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ContinuousWave: Post-Classic Whalers
Trim Tabs or No Trim Tabs
|Author||Topic: Trim Tabs or No Trim Tabs|
posted 09-17-2003 10:51 PM ET (US)
I am the proud owner of a new 2003 220 Dauntless. I have 18 hrs on it and my wife and I love it. I have a 225 Merc 4-stoke and a T-top on it. This is the first boat I have had and I am for from an expert. I live in eastern Florida so I plan on using my Dauntless on the river and in the ocean.
Now for my question. My boat does not have trim tabs. Do I need them? I don't think I have enough experience to tell. I canít tell if I pop up on plane fast enough or can stay on plane at slow speeds. I am inclined to get them installed during my 20 hr scheduled maintenance. I guess I would like to know if this is a reasonable thing to do or am I wasting my money. The reason I am thinking of the trim tabs is because every picture I have seen of a 220 Dauntless it has trim tabs on it.
I would appreciate any and all feed back.
posted 09-18-2003 07:27 PM ET (US)
The trim tabs will probably help best with any list (sideways lean) that you get when cruising on a windy day. The t-tops tend to catch the wind and you drive tilted to one side. Also, may help keep that bow down and punching through the waves in a head sea. So, yes, a set of trim tabs will probably add additional enjoyment to your Whaler.
posted 09-18-2003 07:44 PM ET (US)
Trim tabs work great to smooth out a ride in choppy water.
You can trim the bow down so that the fine entry on the bow cuts the waves instead of hitting smack on the flatter aft portion of the hull.
You can many times reduce your planing speed by forcing the bow down so the boat runs flatter at lower speed.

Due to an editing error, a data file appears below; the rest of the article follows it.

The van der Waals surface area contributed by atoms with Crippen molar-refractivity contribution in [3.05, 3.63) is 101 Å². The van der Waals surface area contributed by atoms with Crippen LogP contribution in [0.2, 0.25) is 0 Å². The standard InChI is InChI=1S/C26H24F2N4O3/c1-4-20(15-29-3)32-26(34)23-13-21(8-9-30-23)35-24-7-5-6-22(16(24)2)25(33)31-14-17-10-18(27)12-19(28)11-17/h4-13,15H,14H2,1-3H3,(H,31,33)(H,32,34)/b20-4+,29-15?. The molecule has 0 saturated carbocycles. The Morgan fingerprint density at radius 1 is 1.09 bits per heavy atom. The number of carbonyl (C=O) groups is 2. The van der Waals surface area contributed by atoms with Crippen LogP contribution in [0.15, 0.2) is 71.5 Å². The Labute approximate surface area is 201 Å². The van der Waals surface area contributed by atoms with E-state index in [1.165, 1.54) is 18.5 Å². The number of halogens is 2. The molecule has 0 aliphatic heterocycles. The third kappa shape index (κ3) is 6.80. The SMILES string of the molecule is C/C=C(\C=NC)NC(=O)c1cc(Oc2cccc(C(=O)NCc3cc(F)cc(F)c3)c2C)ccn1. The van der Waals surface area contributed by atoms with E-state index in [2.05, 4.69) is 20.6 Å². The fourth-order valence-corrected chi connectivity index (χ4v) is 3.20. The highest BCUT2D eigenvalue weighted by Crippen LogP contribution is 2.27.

You can correct for side to side list.
You can eliminate porpoising.
You can independently adjust motor trim and hull attitude.
You can improve your hole shot by forcing the bow down and come out of the hole very fast.
The tabs will make your boat seem to ride like a much larger boat.
I think tabs are a benefit on almost any boat but over 18' they are really pretty much a great idea.
The two major brands are Lenco (electric) and Bennett (Hydraulic). I personally prefer the Lenco's because they are easier to install, there is less hardware and no oil. Bennett is renowned for their customer service (but I have to tell you Lenco is terrific too).
Make sure you get the largest tab you can accomodate. A larger tab requires much less deflection to get the same result (less drag).
posted 09-18-2003 07:50 PM ET (US)
I would suggest you continue to operate the boat for a while without the trim tabs. You will become more familiar with how it handles and how to set the engine trim at various speed and sea combinations.
As you use the boat, ask yourself in different situations how you would use the trim tabs if they were installed. If you are like most, you will continue to learn more about your boat and how to operate it every time you go out. I tell people that I learn something new about boats every time I go out in one.
After a reasonable amount of additional time underway in a variety of conditions, if you still feel that trim tabs are needed, then have some installed. At that point you will probably be in a better position as a skipper to understand when and how to use them.